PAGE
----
In the case of a discipline order, a contractor licence or individual certificate of qualification could be either suspended or revoked.
The News told earlier this week how Extreme Air Park’s owners responded to a lawsuit filed by Greenwood’s children, claiming the dad-of-two may have been under the influence of alcohol or drugs at the time of the tragedy.
Extreme Air filed its response almost a year to the day that the 46-year-old died, after diving into a foam pit while playing with his two young daughters.
In the response, Extreme Air Park Inc. suggested that Greenwood “caused or contributed to the incident” by “using the trampoline and/or foam pit when his ability to do so was impaired or compromised by fatigue, the consumption of alcohol or the ingesting of drugs.”
The company also alleged that Greenwood failed to “pay sufficient attention to the activity he was engaged in,” failed to “follow the oral warning and instructions given by the employees of Extreme Air” and “failed to observe and comply with warning signs posted” at the premises.
The company claims that Greenwood and his family members signed a release agreement, which specifically covers the aforementioned risk assumption by any customers.
Extreme Air Inc. has also claimed that three other businesses, Extreme Air Park Ltd 2, 3 and 4, were not involved in the operation of the Richmond facility.
In a separate response filed Jan. 15 to Greenwood’s children’s lawsuit, another defendant, understood to be the owners of the building – called 14380 Triangle Road Investments – claims it had nothing to do with the operations of Extreme Air Park.
Both defendants claim that all reasonable care was taken to ensure the premises was safe for use and both deny Greenwood’s death was caused by any negligence on their parts.
None of the allegations contained in the lawsuit or its responses have been proven in court.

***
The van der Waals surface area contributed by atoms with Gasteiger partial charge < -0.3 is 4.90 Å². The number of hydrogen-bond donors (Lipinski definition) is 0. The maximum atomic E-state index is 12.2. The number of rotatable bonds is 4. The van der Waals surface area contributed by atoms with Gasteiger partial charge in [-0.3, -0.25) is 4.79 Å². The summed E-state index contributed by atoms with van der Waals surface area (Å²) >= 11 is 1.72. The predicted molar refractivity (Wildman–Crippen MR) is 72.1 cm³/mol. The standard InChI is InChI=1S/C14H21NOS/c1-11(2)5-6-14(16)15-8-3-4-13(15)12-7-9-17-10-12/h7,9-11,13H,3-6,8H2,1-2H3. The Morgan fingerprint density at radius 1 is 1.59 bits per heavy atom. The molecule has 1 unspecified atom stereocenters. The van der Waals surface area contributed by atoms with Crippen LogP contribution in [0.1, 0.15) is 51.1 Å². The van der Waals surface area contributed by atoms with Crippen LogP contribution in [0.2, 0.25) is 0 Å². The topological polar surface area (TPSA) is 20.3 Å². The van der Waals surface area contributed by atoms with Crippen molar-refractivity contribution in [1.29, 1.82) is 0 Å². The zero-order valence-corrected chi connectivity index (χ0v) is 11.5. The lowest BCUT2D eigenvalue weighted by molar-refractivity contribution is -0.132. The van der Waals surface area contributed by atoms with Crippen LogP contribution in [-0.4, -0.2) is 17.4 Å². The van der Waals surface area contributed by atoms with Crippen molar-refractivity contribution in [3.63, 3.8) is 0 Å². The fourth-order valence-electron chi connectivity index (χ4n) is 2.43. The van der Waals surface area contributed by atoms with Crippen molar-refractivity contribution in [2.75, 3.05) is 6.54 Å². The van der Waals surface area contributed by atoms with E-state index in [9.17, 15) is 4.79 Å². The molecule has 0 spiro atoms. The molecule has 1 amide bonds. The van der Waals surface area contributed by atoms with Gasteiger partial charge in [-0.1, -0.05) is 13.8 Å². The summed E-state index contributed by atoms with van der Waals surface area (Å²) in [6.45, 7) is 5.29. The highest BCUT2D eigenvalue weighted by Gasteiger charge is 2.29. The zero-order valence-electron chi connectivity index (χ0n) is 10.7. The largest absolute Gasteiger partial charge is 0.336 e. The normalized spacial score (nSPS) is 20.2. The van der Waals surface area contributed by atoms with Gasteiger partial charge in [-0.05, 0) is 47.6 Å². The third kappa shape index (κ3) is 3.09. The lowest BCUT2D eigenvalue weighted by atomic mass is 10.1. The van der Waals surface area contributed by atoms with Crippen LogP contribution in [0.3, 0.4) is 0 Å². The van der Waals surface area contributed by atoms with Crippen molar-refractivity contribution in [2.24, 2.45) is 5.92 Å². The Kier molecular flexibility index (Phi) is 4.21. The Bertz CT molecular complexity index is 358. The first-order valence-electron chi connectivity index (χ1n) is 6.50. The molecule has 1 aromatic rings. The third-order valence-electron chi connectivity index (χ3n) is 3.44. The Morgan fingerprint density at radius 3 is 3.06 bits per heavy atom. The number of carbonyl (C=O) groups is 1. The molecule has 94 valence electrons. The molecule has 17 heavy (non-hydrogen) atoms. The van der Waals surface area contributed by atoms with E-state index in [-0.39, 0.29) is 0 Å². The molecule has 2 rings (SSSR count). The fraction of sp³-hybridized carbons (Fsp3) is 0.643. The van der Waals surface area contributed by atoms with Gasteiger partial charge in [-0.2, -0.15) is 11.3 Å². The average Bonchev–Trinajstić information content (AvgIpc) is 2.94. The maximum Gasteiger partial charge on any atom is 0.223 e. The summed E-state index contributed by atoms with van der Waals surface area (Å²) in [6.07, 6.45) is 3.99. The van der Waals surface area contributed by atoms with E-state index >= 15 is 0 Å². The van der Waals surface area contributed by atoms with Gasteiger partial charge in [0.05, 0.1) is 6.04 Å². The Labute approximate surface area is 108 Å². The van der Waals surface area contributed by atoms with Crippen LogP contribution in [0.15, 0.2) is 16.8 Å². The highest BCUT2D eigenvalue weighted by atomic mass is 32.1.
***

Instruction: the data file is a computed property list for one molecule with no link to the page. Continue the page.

Georgia and Reed Greenwood, by their guardian Molly Gates, filed a lawsuit last November, naming Extreme Air Park, an unnamed employee (John Doe) and Triangle Road Investments as defendants.
“The infant plaintiffs witnessed the incident and realized their father was gravely injured and possibly deceased which was shocking and horrifying to them,” their claim states.
“Following the incident the infant plaintiffs attempted to obtain assistance from the staff at the premises when their father was injured, and in particular from John Doe, but no assistance was immediately forthcoming. The plaintiff G. Greenwood was told by John Doe that he had to finish checking in [sic] another patron.”
The children claim they suffered injuries after witnessing their father’s death, including depression and anxiety, having lost the “love and guidance of their father.”
The pair seeks unspecified general and special damages for negligence for Extreme Air Park’s alleged failure to supervise patrons’ use of the foam pit and trampoline equipment in the facility.
In June 2018, other family members of Jason Greenwood also sued the same group of defendants over his death. Those allegations have not been proven or tested in court.
According to witnesses, Greenwood was jumping from an elevated trampoline into a foam pit and broke his neck.
The City of Richmond last summer asked the Union of B.C. Municipalities to make a resolution to amend the laws regarding trampoline regulations.
The resolution was adopted by the UBCM in the fall, but the matter now rests with the province to determine whether or not they will act upon it.